Gun permit fees could be increased twentyfold in New Jersey if the state adopts the governor’s proposed fee increases.
Democrat Gov. Philip D. Murphy wants to raise the cost of a firearm identification card from $5 to $100, the cost of a gun permit from $2 to $50, and a carry permit from $20 to $400, the New York Times reported.
In addition, Murphy wants an ammunition excise tax of 10 percent and a firearms excise tax of 2.5 percent. He wants to utilize the new revenue to curb gun violence and illegal guns.
If Murphy’s proposed plan is set to law, New Jersey would have some of the most expensive fees in the country.
The current charges for gun owners and applicants have been the same for around six decades now.
New Jersey’s governor wants to raise fees to own and carry a gun from $27 to $550 — a 1,937 percent increase https://t.co/khlQHtsABC
— NYT Metro (@NYTMetro) April 22, 2019
Murphy said, “There’s no war on responsible gun owners. We can support the efforts of the attorney general, state troopers, county and local law enforcement, to do the stuff we need to do track crime, track gun violence, combat trafficking of illegal guns.”
He added, “I was in Jersey City. It’s at least $10 to get a dog license in Jersey City. It’s still $2 to get a permit to purchase a firearm in New Jersey.”
Murphy’s proposal is stirring up much controversy by pro-gun groups and even among his Democrat associates in the state legislature who fear the price increase will make their constitutional rights unaffordable.
Cody McLaughlin, spokesman for the pro-hunting group, New Jersey Outdoor Alliance said, “This is clear bullying of law-abiding gun owners in the state. You’re talking about sportsmen that are already paying hundreds of dollars a year in license fees.”
Gun control groups support raising the fees associated with owning a gun that would be used to support various gun control programs.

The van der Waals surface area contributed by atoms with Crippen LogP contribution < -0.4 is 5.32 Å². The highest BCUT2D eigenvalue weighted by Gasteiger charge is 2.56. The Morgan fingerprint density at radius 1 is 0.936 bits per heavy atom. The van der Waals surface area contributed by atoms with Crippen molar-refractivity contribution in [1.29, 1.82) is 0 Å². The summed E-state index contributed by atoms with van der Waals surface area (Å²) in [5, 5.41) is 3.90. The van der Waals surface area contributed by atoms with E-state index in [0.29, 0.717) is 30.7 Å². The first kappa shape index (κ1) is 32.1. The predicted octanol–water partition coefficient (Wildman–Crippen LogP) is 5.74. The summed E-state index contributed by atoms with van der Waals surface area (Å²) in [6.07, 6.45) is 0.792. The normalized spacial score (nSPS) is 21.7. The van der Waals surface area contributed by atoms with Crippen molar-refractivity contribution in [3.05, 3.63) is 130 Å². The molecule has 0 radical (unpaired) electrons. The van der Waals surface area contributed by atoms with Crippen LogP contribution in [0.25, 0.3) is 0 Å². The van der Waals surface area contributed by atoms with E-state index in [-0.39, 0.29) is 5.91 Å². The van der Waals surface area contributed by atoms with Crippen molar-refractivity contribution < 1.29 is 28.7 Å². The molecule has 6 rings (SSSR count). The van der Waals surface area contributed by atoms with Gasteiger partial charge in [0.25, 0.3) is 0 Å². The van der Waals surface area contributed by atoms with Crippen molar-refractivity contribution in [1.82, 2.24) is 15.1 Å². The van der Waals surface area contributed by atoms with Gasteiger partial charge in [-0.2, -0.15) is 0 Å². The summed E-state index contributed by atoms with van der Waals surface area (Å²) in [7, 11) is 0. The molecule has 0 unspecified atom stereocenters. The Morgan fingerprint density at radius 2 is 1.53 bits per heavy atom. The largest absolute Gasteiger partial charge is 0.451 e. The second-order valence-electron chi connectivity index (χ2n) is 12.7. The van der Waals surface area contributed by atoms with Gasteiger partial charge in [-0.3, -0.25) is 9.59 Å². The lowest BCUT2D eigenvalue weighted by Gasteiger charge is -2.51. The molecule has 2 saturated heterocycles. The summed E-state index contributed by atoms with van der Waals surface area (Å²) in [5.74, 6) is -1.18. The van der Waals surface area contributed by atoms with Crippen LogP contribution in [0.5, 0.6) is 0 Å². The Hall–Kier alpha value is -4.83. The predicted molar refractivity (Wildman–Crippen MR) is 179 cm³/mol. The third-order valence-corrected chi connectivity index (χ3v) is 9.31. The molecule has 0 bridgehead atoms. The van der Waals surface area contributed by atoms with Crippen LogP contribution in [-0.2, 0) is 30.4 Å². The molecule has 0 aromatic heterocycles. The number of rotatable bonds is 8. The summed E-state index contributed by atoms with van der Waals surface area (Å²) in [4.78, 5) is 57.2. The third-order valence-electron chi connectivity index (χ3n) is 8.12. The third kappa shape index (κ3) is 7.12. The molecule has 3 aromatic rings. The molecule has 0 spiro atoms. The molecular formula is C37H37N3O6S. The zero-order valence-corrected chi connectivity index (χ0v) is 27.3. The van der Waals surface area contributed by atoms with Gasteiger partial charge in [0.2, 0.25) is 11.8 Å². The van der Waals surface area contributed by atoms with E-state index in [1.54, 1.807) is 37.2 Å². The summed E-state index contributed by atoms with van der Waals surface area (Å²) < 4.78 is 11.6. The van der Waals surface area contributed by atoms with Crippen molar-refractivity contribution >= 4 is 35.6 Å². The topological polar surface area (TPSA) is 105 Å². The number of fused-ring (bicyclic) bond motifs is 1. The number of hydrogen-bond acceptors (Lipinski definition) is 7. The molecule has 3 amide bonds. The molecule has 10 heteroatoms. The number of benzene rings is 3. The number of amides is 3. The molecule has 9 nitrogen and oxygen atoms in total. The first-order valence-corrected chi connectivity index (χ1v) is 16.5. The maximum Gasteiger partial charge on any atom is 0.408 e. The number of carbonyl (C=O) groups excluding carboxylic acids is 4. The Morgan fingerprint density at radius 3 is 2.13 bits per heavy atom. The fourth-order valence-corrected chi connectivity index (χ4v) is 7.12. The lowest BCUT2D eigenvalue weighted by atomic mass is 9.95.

Jonas Oransky, the legal director at Everytown for Gun Safety said, “We think it’s a smart way to legislate. We support strong data-driven intervention programs and think that it makes sense to fund them by raising revenue from gun purchasers.”
However, a study at Southern Illinois University reported that higher fees alone would not reduce gun violence.
Daniel L. Feldman, a professor at John Jay College of Criminal Justice said, “Most crime guns in the Northeast are thought to come from the ‘iron pipeline’ from the South, and then they’re sold on the street.”
Democrat legislative leaders are still not convinced about Murphy’s proposal, stating that residents pay enough taxes.
Stephen M. Sweeney, the Senate president said, “I think we’ve done a lot of gun reform in this state. We are the most progressive state in the nation when it comes to gun reform. Just to check a box to say you did something, I’m not sure that’s necessary. I don’t think it’s going to raise a lot of money.”
Lisa Caso, who owns Caso’s Gun-A-Rama in Jersey City said, “It’s going to affect gun shops tremendously. It’s going to deter a lot of people from buying permits. In our business, you have people coming in who barely have money to buy the most modestly priced guns, which are around $300.”
“I think what Murphy would want to happen is for every gun shop in the state of New Jersey to just close,” she added.
Murphy’s proposals, which are projected to raise about $9 million, are part of the state budget which the Legislature must pass by June 30.